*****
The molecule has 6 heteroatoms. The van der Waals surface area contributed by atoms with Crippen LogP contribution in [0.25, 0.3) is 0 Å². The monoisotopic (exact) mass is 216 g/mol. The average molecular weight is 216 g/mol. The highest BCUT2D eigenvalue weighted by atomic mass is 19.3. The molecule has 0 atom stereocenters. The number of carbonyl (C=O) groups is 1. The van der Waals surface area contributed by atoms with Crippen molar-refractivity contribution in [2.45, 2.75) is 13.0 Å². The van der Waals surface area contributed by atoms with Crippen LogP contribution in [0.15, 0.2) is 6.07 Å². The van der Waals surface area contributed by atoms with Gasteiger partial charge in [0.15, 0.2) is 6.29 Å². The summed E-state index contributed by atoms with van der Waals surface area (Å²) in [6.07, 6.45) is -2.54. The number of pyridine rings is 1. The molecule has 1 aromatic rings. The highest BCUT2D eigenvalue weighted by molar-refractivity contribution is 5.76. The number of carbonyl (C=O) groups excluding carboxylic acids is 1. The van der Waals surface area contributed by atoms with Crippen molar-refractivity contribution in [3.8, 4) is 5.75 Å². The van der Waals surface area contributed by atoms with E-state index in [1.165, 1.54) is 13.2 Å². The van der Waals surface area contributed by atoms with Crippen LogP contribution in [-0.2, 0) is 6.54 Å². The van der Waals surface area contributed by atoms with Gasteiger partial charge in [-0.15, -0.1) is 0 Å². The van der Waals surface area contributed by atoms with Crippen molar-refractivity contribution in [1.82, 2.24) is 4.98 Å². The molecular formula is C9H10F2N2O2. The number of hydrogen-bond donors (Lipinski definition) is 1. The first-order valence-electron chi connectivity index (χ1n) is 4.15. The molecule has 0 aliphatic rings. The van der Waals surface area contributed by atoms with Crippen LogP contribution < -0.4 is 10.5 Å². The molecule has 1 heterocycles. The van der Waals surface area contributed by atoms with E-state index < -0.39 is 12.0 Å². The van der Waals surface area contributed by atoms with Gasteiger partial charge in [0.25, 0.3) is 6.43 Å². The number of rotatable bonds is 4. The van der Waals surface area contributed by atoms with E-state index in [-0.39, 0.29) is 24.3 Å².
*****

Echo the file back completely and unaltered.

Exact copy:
The molecule has 6 heteroatoms. The van der Waals surface area contributed by atoms with Crippen LogP contribution in [0.25, 0.3) is 0 Å². The monoisotopic (exact) mass is 216 g/mol. The average molecular weight is 216 g/mol. The highest BCUT2D eigenvalue weighted by atomic mass is 19.3. The molecule has 0 atom stereocenters. The number of carbonyl (C=O) groups is 1. The van der Waals surface area contributed by atoms with Crippen molar-refractivity contribution in [2.45, 2.75) is 13.0 Å². The van der Waals surface area contributed by atoms with Crippen LogP contribution in [0.15, 0.2) is 6.07 Å². The van der Waals surface area contributed by atoms with Gasteiger partial charge in [0.15, 0.2) is 6.29 Å². The summed E-state index contributed by atoms with van der Waals surface area (Å²) in [6.07, 6.45) is -2.54. The number of pyridine rings is 1. The molecule has 1 aromatic rings. The highest BCUT2D eigenvalue weighted by molar-refractivity contribution is 5.76. The number of carbonyl (C=O) groups excluding carboxylic acids is 1. The van der Waals surface area contributed by atoms with Crippen molar-refractivity contribution in [3.8, 4) is 5.75 Å². The van der Waals surface area contributed by atoms with E-state index in [1.165, 1.54) is 13.2 Å². The van der Waals surface area contributed by atoms with Crippen LogP contribution in [-0.2, 0) is 6.54 Å². The van der Waals surface area contributed by atoms with Gasteiger partial charge in [-0.15, -0.1) is 0 Å². The van der Waals surface area contributed by atoms with Crippen molar-refractivity contribution in [1.82, 2.24) is 4.98 Å². The molecular formula is C9H10F2N2O2. The number of hydrogen-bond donors (Lipinski definition) is 1. The first-order valence-electron chi connectivity index (χ1n) is 4.15. The molecule has 0 aliphatic rings. The van der Waals surface area contributed by atoms with Crippen LogP contribution < -0.4 is 10.5 Å². The molecule has 1 heterocycles. The van der Waals surface area contributed by atoms with E-state index < -0.39 is 12.0 Å². The van der Waals surface area contributed by atoms with Gasteiger partial charge in [0.25, 0.3) is 6.43 Å². The number of rotatable bonds is 4. The van der Waals surface area contributed by atoms with E-state index in [-0.39, 0.29) is 24.3 Å².